EMA – Exile in the Outer Ring
Erika M. Anderson has a sound. Electronic grunge would be one way to describe it, her Past Life Martyred Saints album back in 2011 was one of the finest records of that year and if perhaps her second album didn’t live up to that then this third one is a damned ripper. Darkly atmospheric with all the drones and screeches, very deliberate it its pacing, melodic but heavy at the same time. The distorted guitars are a special treat.
Fashawn - Manna
With a tightly-packed project based largely on America's ills, Fashawn is back to flex his lyrical muscle. Not too many can hang with Fashawn technically and with such a hostile topic to explore, Fashawn dips into his artistic back of tricks to reflect on himself, his people and his country. Manna is rather complex and you'd be wise to jam this multiple times, maybe meditate to it and really dig deep into all the nooks, crannies and everything in-between. Most of all, it's a reminder of what Fashawn is capable of and that can't be slept on.
Guantanamo Baywatch – Desert Centre
First of all: brilliant band name. Those portmanteau names usually don’t work but this one is a beaut. So’s the album, to be fair. It’s ostensibly surf rock but with a sharp punk edge to it – mostly in the energy of the band. There’s twangy guitar lines but there are is also some ruthless drumming and the songs are tight as hell. Probably at their best during raucous instrumentals like Witch Stomp, Conquistador and Area 69 but they still bring it when the words come spitting out.
Action Bronson - Blue Chips 7000
Somewhere between recording shows for Viceland, writing a book and generally being Mr Wonderful, Action Bronson found the time to record a new album. Blue Chips 7000 could double as a comedy special with the skits and ad-libs on BC7000 forcing you to giggle, plus there's Bronson's rather freakish rapping ability. Bronson fans will love a slightly fresh perspective that amplifies his outlandish bars, as well as the even funkier production while this also doubles as a lovely entry point for newbies who need to acquaint themselves with Bronson.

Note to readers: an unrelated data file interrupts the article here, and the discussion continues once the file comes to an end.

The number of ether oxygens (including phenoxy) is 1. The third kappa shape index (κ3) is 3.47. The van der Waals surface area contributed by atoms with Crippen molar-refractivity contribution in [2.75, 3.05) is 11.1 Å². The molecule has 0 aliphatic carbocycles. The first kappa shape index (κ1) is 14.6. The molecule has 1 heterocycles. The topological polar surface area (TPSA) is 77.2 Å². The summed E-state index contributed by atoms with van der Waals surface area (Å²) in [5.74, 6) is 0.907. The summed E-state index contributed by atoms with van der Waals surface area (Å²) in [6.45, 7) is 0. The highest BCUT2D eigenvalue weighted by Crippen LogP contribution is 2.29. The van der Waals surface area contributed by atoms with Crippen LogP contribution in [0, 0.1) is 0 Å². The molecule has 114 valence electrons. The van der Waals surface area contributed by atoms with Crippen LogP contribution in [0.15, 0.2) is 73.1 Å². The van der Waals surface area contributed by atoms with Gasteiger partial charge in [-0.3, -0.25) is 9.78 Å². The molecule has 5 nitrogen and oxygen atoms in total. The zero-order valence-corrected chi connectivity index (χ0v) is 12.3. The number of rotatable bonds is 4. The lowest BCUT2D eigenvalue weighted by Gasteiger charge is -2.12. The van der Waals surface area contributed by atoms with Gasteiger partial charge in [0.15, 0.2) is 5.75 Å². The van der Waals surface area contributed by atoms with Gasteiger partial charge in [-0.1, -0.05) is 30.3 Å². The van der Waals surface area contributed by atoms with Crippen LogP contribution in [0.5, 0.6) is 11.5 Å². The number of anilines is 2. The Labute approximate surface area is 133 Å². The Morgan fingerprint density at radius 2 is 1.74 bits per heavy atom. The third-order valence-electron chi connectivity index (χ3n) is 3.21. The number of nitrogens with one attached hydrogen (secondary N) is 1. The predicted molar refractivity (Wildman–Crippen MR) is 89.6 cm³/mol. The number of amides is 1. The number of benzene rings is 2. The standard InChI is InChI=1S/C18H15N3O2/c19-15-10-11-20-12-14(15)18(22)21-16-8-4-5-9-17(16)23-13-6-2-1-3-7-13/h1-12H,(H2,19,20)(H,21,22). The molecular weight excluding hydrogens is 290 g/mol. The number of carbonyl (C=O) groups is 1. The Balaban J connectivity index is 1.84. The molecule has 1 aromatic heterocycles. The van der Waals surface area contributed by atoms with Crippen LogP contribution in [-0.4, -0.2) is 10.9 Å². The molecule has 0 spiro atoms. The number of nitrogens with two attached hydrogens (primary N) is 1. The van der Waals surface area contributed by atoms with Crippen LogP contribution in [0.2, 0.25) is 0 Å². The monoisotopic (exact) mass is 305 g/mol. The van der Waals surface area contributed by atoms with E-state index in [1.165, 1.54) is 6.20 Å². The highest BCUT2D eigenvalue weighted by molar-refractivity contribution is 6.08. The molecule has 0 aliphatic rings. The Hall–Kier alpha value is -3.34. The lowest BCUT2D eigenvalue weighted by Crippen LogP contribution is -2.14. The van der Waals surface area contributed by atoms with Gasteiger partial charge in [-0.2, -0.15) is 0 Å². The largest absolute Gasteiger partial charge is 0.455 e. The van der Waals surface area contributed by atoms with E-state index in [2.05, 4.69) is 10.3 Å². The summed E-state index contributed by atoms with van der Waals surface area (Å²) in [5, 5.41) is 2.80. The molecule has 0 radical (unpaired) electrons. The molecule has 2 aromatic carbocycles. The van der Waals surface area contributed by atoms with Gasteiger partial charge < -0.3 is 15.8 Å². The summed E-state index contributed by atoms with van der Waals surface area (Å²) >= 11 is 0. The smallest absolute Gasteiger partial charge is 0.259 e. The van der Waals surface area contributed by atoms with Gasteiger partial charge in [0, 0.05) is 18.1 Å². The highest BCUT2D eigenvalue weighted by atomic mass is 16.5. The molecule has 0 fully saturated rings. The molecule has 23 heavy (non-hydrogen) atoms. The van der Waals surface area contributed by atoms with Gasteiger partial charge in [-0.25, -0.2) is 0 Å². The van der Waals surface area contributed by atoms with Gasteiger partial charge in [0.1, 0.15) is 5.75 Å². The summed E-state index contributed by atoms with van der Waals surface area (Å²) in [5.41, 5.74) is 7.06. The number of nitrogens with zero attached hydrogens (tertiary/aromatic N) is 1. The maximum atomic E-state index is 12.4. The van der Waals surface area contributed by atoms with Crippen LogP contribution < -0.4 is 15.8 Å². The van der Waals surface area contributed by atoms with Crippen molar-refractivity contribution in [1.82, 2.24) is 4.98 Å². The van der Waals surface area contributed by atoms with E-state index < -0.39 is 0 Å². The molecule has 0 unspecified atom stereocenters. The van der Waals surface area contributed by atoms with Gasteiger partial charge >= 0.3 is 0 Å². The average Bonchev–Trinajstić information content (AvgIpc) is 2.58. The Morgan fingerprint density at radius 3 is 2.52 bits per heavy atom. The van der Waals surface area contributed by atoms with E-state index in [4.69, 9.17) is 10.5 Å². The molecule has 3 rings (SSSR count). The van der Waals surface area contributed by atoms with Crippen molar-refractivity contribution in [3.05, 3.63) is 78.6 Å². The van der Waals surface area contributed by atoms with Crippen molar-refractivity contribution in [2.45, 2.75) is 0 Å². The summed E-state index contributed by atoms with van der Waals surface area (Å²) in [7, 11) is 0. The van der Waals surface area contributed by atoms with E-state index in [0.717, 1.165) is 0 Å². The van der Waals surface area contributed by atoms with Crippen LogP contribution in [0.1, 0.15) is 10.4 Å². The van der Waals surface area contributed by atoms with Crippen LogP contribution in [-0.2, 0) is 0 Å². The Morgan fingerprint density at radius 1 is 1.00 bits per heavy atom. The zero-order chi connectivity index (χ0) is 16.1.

Mermaidens – Perfect Body
Hypnotic and grooving, sometimes dark and sometimes shimmering… just like the rolling tides. Fittingly nautical for a band named Mermaidens. The Wellington trio have honed a real vision over the last couple years and all things being fair this album should catapult them out there. Like, it sounds fantastic. Production is just top notch and the songs are powerful – get on in there, mate. The water’s fine.
Oh Sees – Orc
Another album by Thee Oh Sees? Erm, not quite – they’ve dropped the ‘Thee’ from the ol’ moniker with the release of this one (and they’ve changed their name again since!) but, other than that, record #19 is more of the same. The same being head-banging, slimy garage rock and roll replete with double the drummers and twice the distortion. John Dwyer is a genius, the OG of the modern San Francisco psych scene, and when you craft tunes as naturally experimental as these they always find a way to keep it fresh with each new release. The Static God really tears it up, Keys to the Castle breaks it back down, Cadaver Dog does a bit of both… oh and Drowned Beast is a BELTER. Good tunes, man. Good tunes.
Wiki - No Mountains In Manhattan